Kennedy Space Center Director Bob Cabana recently spoke to spaceport employees about plans for 2018. The coming year will be highlighted by NASA’s Commercial Crew Program (CCP) partners preparing to launch test flights for crewed missions to the International Space Station.
“This is going to be an awesome year for us,” Cabana said speaking to center employees on Jan. 11, in the Lunar Theater of the Kennedy Space Center Visitor Complex’s Apollo Saturn V Center. “The number one priority this year is we’ve got to get commercial crew flying to the International Space Station.”
I realize it’s a bit late, but here’s a look back at the major developments in space in 2017.
I know that I’m probably forgetting something, or several somethings or someones. Fortunately, I have eagle-eyed readers who really seem to enjoy telling me just how much I’ve screwed up. Some of them a little too much….
So, have at it! Do your worst, eagle-eyed readers!
An international fleet of spacecraft will be launched in 2018 to explore the Moon, Mars, Mercury and the Sun. Two sample-return spacecraft will enter orbit around asteroids while a third spacecraft will be launched to search for asteroids that contain water that can be mined.
NASA will also launch its next exoplanet hunting spacecraft in March. And the space agency will ring in 2019 with the first ever flyby of a Kuiper Belt object.
And, oh yes, Elon Musk is launching his car in the direction of Mars. (more…)
Direct Multipixel Imaging and Spectroscopy of an Exoplanet with a Solar Gravity Lens Mission
Slava Turyshev NASA Jet Propulsion Laboratory Pasadena, Calif.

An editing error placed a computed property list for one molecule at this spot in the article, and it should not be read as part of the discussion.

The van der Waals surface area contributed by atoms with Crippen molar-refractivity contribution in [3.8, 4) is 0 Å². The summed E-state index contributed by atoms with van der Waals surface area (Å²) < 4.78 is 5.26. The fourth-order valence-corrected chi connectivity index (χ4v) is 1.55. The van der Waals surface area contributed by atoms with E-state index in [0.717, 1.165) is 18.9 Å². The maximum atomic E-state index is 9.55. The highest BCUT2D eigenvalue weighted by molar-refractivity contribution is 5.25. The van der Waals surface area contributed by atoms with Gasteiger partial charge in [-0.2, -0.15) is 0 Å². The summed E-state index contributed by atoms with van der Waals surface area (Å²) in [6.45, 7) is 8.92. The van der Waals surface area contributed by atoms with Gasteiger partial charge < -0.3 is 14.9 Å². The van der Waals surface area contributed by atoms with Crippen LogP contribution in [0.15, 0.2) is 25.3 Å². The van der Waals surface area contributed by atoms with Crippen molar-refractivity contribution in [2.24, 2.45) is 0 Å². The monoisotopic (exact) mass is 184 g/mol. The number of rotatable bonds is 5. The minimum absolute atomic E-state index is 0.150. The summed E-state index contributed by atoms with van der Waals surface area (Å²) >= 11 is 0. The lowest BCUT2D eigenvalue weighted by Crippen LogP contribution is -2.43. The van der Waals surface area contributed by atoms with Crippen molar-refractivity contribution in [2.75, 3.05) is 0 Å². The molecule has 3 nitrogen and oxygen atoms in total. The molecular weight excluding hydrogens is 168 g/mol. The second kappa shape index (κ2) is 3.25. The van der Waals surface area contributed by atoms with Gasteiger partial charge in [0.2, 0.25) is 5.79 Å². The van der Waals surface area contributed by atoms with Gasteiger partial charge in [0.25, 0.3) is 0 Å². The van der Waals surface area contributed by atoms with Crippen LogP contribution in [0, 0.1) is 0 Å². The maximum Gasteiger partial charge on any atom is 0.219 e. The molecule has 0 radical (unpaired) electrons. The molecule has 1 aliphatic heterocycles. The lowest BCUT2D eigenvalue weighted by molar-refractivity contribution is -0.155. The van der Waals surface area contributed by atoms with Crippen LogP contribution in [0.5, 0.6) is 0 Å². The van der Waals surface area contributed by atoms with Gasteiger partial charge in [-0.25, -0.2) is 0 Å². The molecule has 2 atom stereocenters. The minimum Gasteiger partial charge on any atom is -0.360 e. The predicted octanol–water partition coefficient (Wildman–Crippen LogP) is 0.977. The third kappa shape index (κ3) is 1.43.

Value: Approximately $125,000 Length of Study: 9 months
We propose to study a mission to the deep regions outside the solar system that will exploit the remarkable optical properties of the Solar Gravitational Lens (SGL) focus to effectively build an astronomical telescope capable of direct megapixel high-resolution imaging and spectroscopy of a potentially habitable exoplanet. Although theoretically it seems feasible, the engineering aspects of building such an astronomical telescope on the large scales involved were not addressed before; we propose to do that.
Our main question for this study is not “how to get there?” (although it will also be addressed), but rather “what does it take to operate a spacecraft at such enormous distances with the needed precision?”
Specifically, we propose to study I) how a space mission to the focal region of the SGL may be used to obtain high-resolution direct imaging and spectroscopy of an exoplanet by detecting, tracking, and studying the Einstein’s ring around the Sun, and II) how such information could be used to unambiguously detect and study life on another planet.
All stars exhibit intensity fluctuations over several time scales, from nanoseconds to days; these intensity fluctuations echo off planetary bodies in the star system and provide an opportunity to detect and possibly image exoplanets using modern computational imaging techniques.
A mission utilizing stellar echo detectors could provide continent-level imaging of exoplanets more readily than interferometric techniques, as high temporal resolution detection is less technically challenging and more cost effective than multikilometer-baseline fringe-tracking, particularly in a photon-starved regime.
The concept is also viable for survey missions for detecting exoplanets at more diverse orbital inclinations than is possible with transit or radial velocity techniques.
Under a Phase I NIAC program, we evaluated the feasibility of the stellar echo technique and, while several practical constraints have been identified, we have not identified any fundamental limitations.
We determined that the foundational technology already exists and has high TRL in space missions. Furthermore, the measurements required to demonstrate the feasibility of stellar echo detection are complementary to asteroseismology measurements, so a demonstration mission would provide high-value scientific information to other active astrophysics programs.
Under the Phase II program, we will continue to advance the theoretical understanding of stellar echo imaging, improve on the computational methods developed in Phase I, evaluate specific hardware implementations, and ultimately produce a roadmap for the demonstration of stellar echo detection and imaging of exoplanets.